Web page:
Little things bother me.

I am troubled, for example, by the tags on Lipton tea bags. They’re flimsy and problematic. The design is ingenious enough. The tab is part of the envelope in which each tea bag nestles. In this respect, Lipton has it all over most brands, whose tea bags lie naked in the box. The envelope is perforated so that the user can detach the part that serves as the tag, but the envelope is made of such thin paper that the staple doesn’t grip the string very well, and as often as not the tag slips off. And that means that the whole string often winds up in the cup when the water is poured.

Most other brands — Wegmans and Twinnings, for instance — while eschewing the envelope, make the tags out of sturdier stuff.

It has occurred to me to call Lipton’s 800 number about this, but I had such an unsatisfying experience about a decade ago when I called Nabisco to complain about the way graham crackers are wrapped that I don’t have the heart to try it again.

There are two reasons why I don’t just drink another brand of tea. One is that Lipton tea is the only kind I like — at least, as compared to other ones that I have tried. Some people (you know who you are) sniff at this, implying that there is something pedestrian about Lipton and, therefore, about me, but that doesn’t move me. I have, to borrow a phrase from Jefferson Davis, “the pride of having no pride.”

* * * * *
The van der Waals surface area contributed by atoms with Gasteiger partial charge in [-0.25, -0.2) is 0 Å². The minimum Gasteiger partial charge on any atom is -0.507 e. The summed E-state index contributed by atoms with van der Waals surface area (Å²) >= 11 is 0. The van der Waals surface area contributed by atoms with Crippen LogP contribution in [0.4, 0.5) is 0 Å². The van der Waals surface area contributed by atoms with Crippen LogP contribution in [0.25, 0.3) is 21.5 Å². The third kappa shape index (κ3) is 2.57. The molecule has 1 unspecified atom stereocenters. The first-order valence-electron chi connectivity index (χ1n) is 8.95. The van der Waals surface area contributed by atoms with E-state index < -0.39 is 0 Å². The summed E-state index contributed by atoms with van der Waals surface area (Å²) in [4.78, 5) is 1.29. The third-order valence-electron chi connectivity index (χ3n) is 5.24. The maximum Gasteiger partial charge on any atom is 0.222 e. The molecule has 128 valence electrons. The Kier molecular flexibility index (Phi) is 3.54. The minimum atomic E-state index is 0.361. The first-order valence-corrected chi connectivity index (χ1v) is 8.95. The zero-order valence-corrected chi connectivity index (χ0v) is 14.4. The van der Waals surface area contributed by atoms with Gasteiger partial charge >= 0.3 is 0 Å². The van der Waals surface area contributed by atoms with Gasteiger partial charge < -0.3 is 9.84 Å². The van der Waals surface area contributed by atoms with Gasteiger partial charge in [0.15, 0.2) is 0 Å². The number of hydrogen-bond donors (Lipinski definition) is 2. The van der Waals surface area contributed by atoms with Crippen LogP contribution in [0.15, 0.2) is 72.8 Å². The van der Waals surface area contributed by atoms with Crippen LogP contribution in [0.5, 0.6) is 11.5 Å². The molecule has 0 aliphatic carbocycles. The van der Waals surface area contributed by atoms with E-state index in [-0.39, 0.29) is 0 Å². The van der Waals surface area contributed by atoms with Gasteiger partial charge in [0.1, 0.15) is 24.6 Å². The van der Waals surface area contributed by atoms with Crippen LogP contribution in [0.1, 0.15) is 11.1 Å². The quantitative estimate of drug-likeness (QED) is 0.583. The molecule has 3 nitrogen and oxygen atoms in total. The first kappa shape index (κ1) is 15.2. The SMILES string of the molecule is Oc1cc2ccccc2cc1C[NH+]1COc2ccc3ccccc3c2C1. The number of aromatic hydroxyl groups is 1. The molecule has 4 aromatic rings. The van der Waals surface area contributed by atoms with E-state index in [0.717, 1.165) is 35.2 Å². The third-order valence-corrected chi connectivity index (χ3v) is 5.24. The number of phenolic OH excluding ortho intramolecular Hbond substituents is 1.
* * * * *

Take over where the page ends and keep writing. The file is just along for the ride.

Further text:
The second reason I don’t switch brands is loyalty — not so much to the brand as to the salesman. When I was a kid, I was a devoted fan of Arthur Godfrey, who was a radio and television mogul back in the Bronze Age. Lipton was one of his sponsors and probably the one the public most associated with him.  He pitched the tea and Lipton’s packaged soup. In those days before the highly produced commercials we see now, the host of a show often was the one who sold the products. Godfrey used to kid the sponsors; he might have been the first one who dared to do it. When he did his spiel for Lipton’s chicken soup, he used to assure the audience that a chicken had at least walked through the concoction.

Godfrey was troublesome. He was talented and bold as a showman, but he also was kind of full of himself, and many people my age and older might remember him best for having fired Julius La Rosa and several other regular members of his variety show cast — without warning, on live television.

Nobody’s perfect. I made a commitment to Arthur Godfrey that I would drink Lipton tea and no other, and I have been more loyal to him than he was to Julie La Rosa.

Besides my one-sided deal with Godfrey, I might as well mention that I’m not happy when I don’t find a prominent portrait of Sir Thomas Lipton on the box of tea. Lipton, who founded the brand, was one of the great self-made businessmen of the latter 19th and early 20th centuries. I identify with him because he was a grocer, as were my father and grandfather. Of course, we had one store and Lipton eventually had about 300.

When Lipton got into the tea trade, he broke the established wholesaling patterns so that he could sell the product at low prices to the working poor. Lipton tea boxes used to feature a large picture of Thomas Lipton with a tea cup in his hand and a yachting cap on his head – an image that has been relegated to a tiny logo. Lipton was a yachting enthusiast and tried five times with five different yachts to win the Americas Cup. What he finally won was a special trophy honoring him as the “best of all losers.”